Вадим Дудченко
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Astronomers using the Multi Unit Spectroscopic Explorer (MUSE) instrument on ESO’s Very Large Telescope have discovered a low-mass black hole in the Large Magellanic Cloud, a satellite galaxy of the Milky Way, some 160,000 light-years away.

This artist’s impression shows NGC 1850 BH1 and a massive star orbiting it. The distortion of the star’s shape is due to the strong gravitational force exerted by the black hole. Image credit: M. Kornmesser / ESO.

The newly-discovered black hole resides in NGC 1850, a 100-million-year-old stellar cluster in the Large Magellanic Cloud.

Named NGC 1850 BH1, the black hole is roughly 11 times as massive as our Sun.

The object is part of a binary system; its companion is a main-sequence turn-off star with a mass of 4.9 solar masses.

Astronomers have previously detected stellar-mass black holes in other galaxies by picking up X-ray glow emitted as they swallow matter, or from the gravitational waves generated as black holes collide with one another or with neutron stars.

However, most stellar-mass black holes don’t give away their presence through X-rays or gravitational waves.

“The vast majority can only be unveiled dynamically,” said Dr. Stefan Dreizler, an astronomer at the University of Göttingen.

“When they form a system with a star, they will affect its motion in a subtle but detectable way, so we can find them with sophisticated instruments.”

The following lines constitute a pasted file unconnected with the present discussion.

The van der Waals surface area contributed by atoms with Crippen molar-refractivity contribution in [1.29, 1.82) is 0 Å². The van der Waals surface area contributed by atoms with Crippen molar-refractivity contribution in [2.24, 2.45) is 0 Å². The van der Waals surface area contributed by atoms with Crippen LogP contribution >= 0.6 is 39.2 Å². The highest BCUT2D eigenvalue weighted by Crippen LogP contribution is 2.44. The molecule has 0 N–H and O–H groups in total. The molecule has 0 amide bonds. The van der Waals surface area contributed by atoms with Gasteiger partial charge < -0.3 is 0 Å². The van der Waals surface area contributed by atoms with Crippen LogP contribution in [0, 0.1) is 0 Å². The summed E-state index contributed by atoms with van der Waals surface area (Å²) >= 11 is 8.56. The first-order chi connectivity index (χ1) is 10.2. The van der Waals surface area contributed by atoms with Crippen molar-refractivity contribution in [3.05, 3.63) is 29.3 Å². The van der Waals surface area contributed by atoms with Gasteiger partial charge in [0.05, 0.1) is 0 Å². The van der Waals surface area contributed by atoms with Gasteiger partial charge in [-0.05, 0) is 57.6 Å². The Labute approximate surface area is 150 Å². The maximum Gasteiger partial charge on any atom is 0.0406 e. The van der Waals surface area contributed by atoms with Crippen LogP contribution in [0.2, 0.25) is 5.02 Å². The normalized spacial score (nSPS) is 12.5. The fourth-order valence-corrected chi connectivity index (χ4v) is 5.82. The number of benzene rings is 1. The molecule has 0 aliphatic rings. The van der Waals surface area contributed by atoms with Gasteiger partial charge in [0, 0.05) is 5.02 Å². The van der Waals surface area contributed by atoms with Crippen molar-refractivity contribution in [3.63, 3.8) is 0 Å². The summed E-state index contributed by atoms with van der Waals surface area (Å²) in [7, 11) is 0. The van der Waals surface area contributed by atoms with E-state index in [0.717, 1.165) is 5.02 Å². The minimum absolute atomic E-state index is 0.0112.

Dr. Dreizler and his colleagues analyzed data collected over two years with the MUSE instrument.

This allowed the astronomers to spot the odd star out whose peculiar motion signaled the presence of the black hole.

The new data from the University of Warsaw’s Optical Gravitational Lensing Experiment (OGLE) and the NASA/ESA Hubble Space Telescope enabled the team to measure the mass of the black hole and confirm their findings.

“MUSE allowed us to observe very crowded areas, like the innermost regions of stellar clusters, analyzing the light of every single star in the vicinity,” said MUSE team member Dr. Sebastian Kamann, an astronomer in the Astrophysics Research Institute at Liverpool John Moores University.

“The net result is information about thousands of stars in one shot, at least 10 times more than with any other instrument.”

The detection in NGC 1850 marks the first time a black hole has been found in a young cluster of stars.

“This represents the first direct dynamical detection of a black hole in a young massive cluster, opening up the possibility of studying the initial mass function and the early dynamical evolution of such compact objects in high-density environments,” the authors said.

Their paper was published in the Monthly Notices of the Royal Astronomical Society.


S. Saracino et al. A black hole detected in the young massive LMC cluster NGC 1850. MNRAS, published online November 11, 2021; doi: 10.1093/mnras/stab3159


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